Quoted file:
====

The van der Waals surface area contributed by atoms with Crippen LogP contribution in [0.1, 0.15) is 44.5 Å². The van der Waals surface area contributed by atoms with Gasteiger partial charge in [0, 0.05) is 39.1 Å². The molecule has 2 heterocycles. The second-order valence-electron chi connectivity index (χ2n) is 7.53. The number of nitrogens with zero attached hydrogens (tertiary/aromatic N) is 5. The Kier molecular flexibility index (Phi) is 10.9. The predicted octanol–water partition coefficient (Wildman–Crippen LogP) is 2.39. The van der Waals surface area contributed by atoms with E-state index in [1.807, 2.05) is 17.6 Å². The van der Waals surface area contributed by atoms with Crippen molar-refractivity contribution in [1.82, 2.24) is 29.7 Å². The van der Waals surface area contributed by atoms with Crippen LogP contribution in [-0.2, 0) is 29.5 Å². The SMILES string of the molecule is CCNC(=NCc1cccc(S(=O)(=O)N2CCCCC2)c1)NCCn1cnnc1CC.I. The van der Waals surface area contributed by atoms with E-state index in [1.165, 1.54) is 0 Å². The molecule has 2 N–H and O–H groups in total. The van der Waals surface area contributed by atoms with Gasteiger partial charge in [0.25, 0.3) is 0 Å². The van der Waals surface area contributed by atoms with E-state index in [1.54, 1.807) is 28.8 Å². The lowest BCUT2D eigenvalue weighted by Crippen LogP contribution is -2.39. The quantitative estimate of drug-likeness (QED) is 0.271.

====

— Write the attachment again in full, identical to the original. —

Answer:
The van der Waals surface area contributed by atoms with Crippen LogP contribution in [0.1, 0.15) is 44.5 Å². The van der Waals surface area contributed by atoms with Gasteiger partial charge in [0, 0.05) is 39.1 Å². The molecule has 2 heterocycles. The second-order valence-electron chi connectivity index (χ2n) is 7.53. The number of nitrogens with zero attached hydrogens (tertiary/aromatic N) is 5. The Kier molecular flexibility index (Phi) is 10.9. The predicted octanol–water partition coefficient (Wildman–Crippen LogP) is 2.39. The van der Waals surface area contributed by atoms with E-state index in [1.807, 2.05) is 17.6 Å². The van der Waals surface area contributed by atoms with Crippen molar-refractivity contribution in [1.82, 2.24) is 29.7 Å². The van der Waals surface area contributed by atoms with Crippen LogP contribution in [-0.2, 0) is 29.5 Å². The SMILES string of the molecule is CCNC(=NCc1cccc(S(=O)(=O)N2CCCCC2)c1)NCCn1cnnc1CC.I. The van der Waals surface area contributed by atoms with E-state index in [1.165, 1.54) is 0 Å². The molecule has 2 N–H and O–H groups in total. The van der Waals surface area contributed by atoms with Gasteiger partial charge in [0.25, 0.3) is 0 Å². The van der Waals surface area contributed by atoms with E-state index in [1.54, 1.807) is 28.8 Å². The lowest BCUT2D eigenvalue weighted by Crippen LogP contribution is -2.39. The quantitative estimate of drug-likeness (QED) is 0.271.